Practice nurses look likely to carry much of the burden of a new quality and outcomes framework target for diabetes control that comes into force in April.
The target calls on GPs to lower blood glucose levels in half of all older adults with type two diabetes to below 7% to earn the financial rewards they currently receive for achieving a target of 7.5% in half their adult patients.
But the current primary care team approach means practice nurses will take on much of the work to achieve this target – while benefiting little personally for their efforts. Both practice nurses and doctors have spoken out against the target, which they say is too tight.
Gwen Hall, vice chair of the Primary Care Diabetes Society, a former practice nurse who is now a diabetes specialist nurse with Surrey PCT, said: ‘The trouble with QOF targets is that they are funding targets not metabolic targets and are not necessarily what is best for a person.
‘Practice nurses are the ones this is going to fall on but I’d like to think it is not just put on them to achieve the target,’ she added.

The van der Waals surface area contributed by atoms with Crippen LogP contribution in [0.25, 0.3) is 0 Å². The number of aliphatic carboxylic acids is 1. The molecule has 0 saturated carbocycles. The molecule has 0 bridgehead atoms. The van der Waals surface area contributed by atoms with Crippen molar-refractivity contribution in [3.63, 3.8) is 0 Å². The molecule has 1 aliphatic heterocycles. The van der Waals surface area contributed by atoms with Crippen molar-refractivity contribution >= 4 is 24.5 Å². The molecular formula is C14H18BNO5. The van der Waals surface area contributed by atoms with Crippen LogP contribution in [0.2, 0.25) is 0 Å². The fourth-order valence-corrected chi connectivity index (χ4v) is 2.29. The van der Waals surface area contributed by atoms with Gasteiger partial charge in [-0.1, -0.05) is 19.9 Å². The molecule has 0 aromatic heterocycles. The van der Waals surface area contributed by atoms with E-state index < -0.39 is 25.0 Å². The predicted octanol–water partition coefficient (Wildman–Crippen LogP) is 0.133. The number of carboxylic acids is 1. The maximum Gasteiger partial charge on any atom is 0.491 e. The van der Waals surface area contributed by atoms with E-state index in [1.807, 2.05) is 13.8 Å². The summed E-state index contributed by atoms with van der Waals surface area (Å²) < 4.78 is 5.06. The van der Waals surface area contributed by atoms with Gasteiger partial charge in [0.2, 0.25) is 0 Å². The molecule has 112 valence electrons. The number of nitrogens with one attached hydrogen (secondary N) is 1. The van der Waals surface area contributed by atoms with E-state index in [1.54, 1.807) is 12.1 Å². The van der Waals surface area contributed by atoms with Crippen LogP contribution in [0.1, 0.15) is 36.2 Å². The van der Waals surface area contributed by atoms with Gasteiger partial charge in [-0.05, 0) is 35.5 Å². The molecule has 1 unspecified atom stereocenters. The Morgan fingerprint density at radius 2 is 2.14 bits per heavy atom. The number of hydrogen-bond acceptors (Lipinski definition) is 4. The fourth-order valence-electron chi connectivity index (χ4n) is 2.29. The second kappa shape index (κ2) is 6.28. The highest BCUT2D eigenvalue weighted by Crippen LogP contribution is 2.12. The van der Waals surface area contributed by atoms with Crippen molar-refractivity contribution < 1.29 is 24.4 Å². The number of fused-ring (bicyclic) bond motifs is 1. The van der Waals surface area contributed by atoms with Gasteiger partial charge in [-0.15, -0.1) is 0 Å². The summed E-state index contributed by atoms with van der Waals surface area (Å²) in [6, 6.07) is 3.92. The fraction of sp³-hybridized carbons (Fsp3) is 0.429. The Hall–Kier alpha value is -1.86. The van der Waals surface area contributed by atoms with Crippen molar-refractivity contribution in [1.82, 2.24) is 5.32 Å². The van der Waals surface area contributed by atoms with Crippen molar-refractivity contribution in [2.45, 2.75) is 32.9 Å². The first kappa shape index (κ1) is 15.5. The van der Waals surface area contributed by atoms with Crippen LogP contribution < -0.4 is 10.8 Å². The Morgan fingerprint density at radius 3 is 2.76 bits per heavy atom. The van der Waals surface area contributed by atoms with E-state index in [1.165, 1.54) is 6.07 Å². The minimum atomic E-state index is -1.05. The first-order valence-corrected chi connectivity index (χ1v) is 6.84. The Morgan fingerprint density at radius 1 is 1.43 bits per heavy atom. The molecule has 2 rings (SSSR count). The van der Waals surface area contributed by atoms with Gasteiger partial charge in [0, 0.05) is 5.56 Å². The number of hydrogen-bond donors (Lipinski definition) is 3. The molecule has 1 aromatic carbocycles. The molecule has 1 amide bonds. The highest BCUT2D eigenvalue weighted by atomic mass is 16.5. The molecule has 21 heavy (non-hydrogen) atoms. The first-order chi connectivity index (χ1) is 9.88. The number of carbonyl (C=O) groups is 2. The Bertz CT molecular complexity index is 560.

She cited NICE guidance, which puts emphasis on clinical judgement so that clinicians work with the patient to set and achieve treatment goals.
She said her fear was that the target may encourage some GPs to try to obtain the rewards through glucose-control regimens that could prove detrimental to their patients. Control that was too tight could lead to hypos, falls and breakages, she said.
Writing in the BMJ this month, Oxfordshire GP Richard Lehman agreed that treating to such a tough target – possibly through insulin initiation – could actually result in adverse effects on a patient’s lifestyle. He highlighted that people who drove for a living could lose their job if they started having to be treated with insulin.
Lynn Young, primary care adviser for the RCN, said the problem with the target was more one of clinical conflict not workload, with some doctors backing the target and others not. Practice nurses will have to follow what is decided locally, she said.